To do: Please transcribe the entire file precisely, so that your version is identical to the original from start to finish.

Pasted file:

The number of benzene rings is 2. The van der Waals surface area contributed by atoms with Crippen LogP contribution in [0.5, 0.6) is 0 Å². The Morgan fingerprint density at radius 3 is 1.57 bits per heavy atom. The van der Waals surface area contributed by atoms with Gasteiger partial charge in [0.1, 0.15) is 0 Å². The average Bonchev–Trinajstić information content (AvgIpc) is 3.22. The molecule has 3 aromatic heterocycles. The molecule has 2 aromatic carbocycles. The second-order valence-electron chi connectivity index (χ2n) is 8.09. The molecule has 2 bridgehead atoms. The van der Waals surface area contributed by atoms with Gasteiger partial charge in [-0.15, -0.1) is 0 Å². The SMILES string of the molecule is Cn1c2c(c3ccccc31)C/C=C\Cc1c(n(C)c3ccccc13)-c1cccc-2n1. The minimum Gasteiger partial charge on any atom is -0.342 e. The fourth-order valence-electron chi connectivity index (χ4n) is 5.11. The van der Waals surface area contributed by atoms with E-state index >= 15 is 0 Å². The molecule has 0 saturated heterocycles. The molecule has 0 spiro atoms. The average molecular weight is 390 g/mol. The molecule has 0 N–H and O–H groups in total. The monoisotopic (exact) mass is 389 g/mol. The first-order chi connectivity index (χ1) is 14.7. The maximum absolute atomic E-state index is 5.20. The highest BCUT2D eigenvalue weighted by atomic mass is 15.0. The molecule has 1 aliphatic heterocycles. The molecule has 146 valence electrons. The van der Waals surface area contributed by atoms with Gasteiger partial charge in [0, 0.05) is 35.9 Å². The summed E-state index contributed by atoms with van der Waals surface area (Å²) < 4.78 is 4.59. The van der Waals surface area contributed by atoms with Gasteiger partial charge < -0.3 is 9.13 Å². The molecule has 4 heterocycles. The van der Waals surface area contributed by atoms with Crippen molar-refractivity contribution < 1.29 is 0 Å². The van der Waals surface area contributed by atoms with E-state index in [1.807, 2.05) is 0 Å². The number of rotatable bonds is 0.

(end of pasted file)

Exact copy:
The number of benzene rings is 2. The van der Waals surface area contributed by atoms with Crippen LogP contribution in [0.5, 0.6) is 0 Å². The Morgan fingerprint density at radius 3 is 1.57 bits per heavy atom. The van der Waals surface area contributed by atoms with Gasteiger partial charge in [0.1, 0.15) is 0 Å². The average Bonchev–Trinajstić information content (AvgIpc) is 3.22. The molecule has 3 aromatic heterocycles. The molecule has 2 aromatic carbocycles. The second-order valence-electron chi connectivity index (χ2n) is 8.09. The molecule has 2 bridgehead atoms. The van der Waals surface area contributed by atoms with Gasteiger partial charge in [-0.15, -0.1) is 0 Å². The SMILES string of the molecule is Cn1c2c(c3ccccc31)C/C=C\Cc1c(n(C)c3ccccc13)-c1cccc-2n1. The minimum Gasteiger partial charge on any atom is -0.342 e. The fourth-order valence-electron chi connectivity index (χ4n) is 5.11. The van der Waals surface area contributed by atoms with E-state index >= 15 is 0 Å². The molecule has 0 saturated heterocycles. The molecule has 0 spiro atoms. The average molecular weight is 390 g/mol. The molecule has 0 N–H and O–H groups in total. The monoisotopic (exact) mass is 389 g/mol. The first-order chi connectivity index (χ1) is 14.7. The maximum absolute atomic E-state index is 5.20. The highest BCUT2D eigenvalue weighted by atomic mass is 15.0. The molecule has 1 aliphatic heterocycles. The molecule has 146 valence electrons. The van der Waals surface area contributed by atoms with Gasteiger partial charge in [0, 0.05) is 35.9 Å². The summed E-state index contributed by atoms with van der Waals surface area (Å²) < 4.78 is 4.59. The van der Waals surface area contributed by atoms with Gasteiger partial charge < -0.3 is 9.13 Å². The molecule has 4 heterocycles. The van der Waals surface area contributed by atoms with Crippen molar-refractivity contribution < 1.29 is 0 Å². The van der Waals surface area contributed by atoms with E-state index in [1.807, 2.05) is 0 Å². The number of rotatable bonds is 0.